Today in court, will Eden Foods’ President, Michael Potter, change his tune? Potter is one of the many for-profit business owners suing the government because he does not want to cover birth control in his employees’ health plans, as required by the health care law. Some speculate that Potter’s recent statements have cast doubt on his motivation and undermined his case. During today’s oral arguments his lawyers will attempt to reconcile his legal claims with his many statements to the contrary.

Potter has spent weeks talking up in the media his opposition to the contraceptive coverage benefit. He’s stated that he opposes the contraceptive coverage benefit because he questions “what gives [the federal government] the right to tell [him] that [he has] to [cover birth control].” But here’s the thing: he’s admitted he would not have cared if it was “Jack Daniels or birth control”—it’s the principle. Potter’s admitted that the root issue—“the beginning and ending of the story”—is the government trying to tell him what to do. As he said, “[he’s] got more interest in good quality long underwear than [he has] in birth control pills.”

Today, during oral arguments for the preliminary injunction, his tune may change. Contrary to his many statements, his lawyers will try to convince a Michigan district court that Mr. Potter’s religious beliefs motivate his attempt to deny his employees (and their families) the comprehensive insurance they are entitled to. That’s because the claims Potter is making require a violation of religious exercise. But proving religious beliefs are at issue won’t be an easy task. When asked what particular religious belief led him to oppose the benefit, Potter said “Well, there isn’t any one particular religious belief… I find it hard to get my head around the question.” Read more »

MO Attorney General Won’t Appeal Ruling Striking Down an Exemption to the Contraceptive Coverage Requirement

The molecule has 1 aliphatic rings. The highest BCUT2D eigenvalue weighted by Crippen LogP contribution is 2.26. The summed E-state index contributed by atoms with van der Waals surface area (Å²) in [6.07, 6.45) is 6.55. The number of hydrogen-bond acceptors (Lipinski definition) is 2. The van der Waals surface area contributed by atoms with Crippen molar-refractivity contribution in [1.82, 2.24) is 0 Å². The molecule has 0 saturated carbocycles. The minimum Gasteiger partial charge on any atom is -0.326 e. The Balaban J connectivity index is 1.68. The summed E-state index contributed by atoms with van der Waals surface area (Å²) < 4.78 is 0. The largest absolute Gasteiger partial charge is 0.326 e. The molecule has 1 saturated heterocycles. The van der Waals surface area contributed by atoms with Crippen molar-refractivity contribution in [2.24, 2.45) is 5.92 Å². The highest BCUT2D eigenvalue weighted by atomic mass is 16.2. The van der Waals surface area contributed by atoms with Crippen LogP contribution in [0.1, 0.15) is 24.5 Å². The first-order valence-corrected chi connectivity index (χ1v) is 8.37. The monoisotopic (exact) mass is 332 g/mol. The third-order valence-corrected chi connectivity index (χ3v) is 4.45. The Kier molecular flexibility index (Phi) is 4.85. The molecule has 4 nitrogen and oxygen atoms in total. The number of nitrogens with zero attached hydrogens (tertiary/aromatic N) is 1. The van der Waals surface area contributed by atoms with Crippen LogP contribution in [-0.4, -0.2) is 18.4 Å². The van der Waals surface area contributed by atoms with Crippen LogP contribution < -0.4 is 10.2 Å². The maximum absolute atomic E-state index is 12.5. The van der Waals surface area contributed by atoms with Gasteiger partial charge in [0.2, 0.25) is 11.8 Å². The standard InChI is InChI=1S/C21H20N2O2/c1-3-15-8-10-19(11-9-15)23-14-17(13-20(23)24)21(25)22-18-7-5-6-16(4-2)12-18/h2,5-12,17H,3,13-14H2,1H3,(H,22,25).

Score one for sanity! Last Thursday, the Missouri Attorney General announced that he will not appeal a federal court ruling that struck down a Missouri law that would have required insurance issuers to issue polices without contraceptive coverage to employers who claim that birth control violates their “moral, ethical or religious beliefs.”

The law directly conflicted with the federal health care law’s contraceptive coverage requirement, which requires all new health insurance plans to cover contraceptives with no co-pay. In his announcement, the Attorney General aptly stated, “the attempt to deny contraceptive coverage to women in Missouri is just plain foolishness” and “cannot be supported by case law or sound policy.” Read more »

Most People Want States to Take Federal Money to Cover More Uninsured People through Medicaid

Cross-posted from the Daily Kos.

Across the country, states continue to debate and negotiate whether they will accept federal money to cover more uninsured people through Medicaid. But nearly two out of three people have already made up their minds that lawmakers should take this unprecedented opportunity to cover more people, according to a new survey sponsored by the National Women’s Law Center and Georgetown University’s Center for Children and Families.

The new health care law known as the Affordable Care Act (ACA) allocates money for each state to cover more uninsured people through Medicaid. It’s a great deal for states, since these federal dollars will cover 100% of costs in the first few years and will ultimately pay for 90% of the yearly costs of this coverage. But because last year’s Supreme Court decision made accepting these funds optional, in states that choose to turn down the money, some people will earn too little to qualify for tax credits to purchase coverage in the new health insurance marketplace, yet won’t be able to obtain coverage through Medicaid. In other words, these people will fall into a “coverage gap” and will get no help toward affording health coverage, while some people who make more money will still get help.

Read more »

Help Me Affordable Care Act, You’re My Only Hope!

A study published in the journal Women’s Health Issues last week highlighted a problem many women have confronted over the years when getting their birth control: even when you have insurance, the costs for contraception can be unaffordable. The study showed that, in 2010, on average women with private insurance paid $10 for a one-month supply of generic pills, $112 for an IUD, and $116 for an implant. The study also found that costs varied depending on your insurer, with some women having to pay more than $17 a month for generic pills, $305 for an IUD, or $308 for an implant. On top of these high costs, the study found that between 2007 and 2010, insurance companies shifted to women costs for long-acting contraceptives, like IUDs and implants. In 2007, a woman paid 13.8% of the cost of an IUD, whereas in 2010 she paid 17.5%.

If these price tags have you confused, there is hope. As I’ve mentioned on this blog before, the Affordable Care Act, often referred to as “Obamacare,” contains a provision that requires health insurers to provide coverage of the full-range of FDA-approved contraceptives without cost sharing. Read more »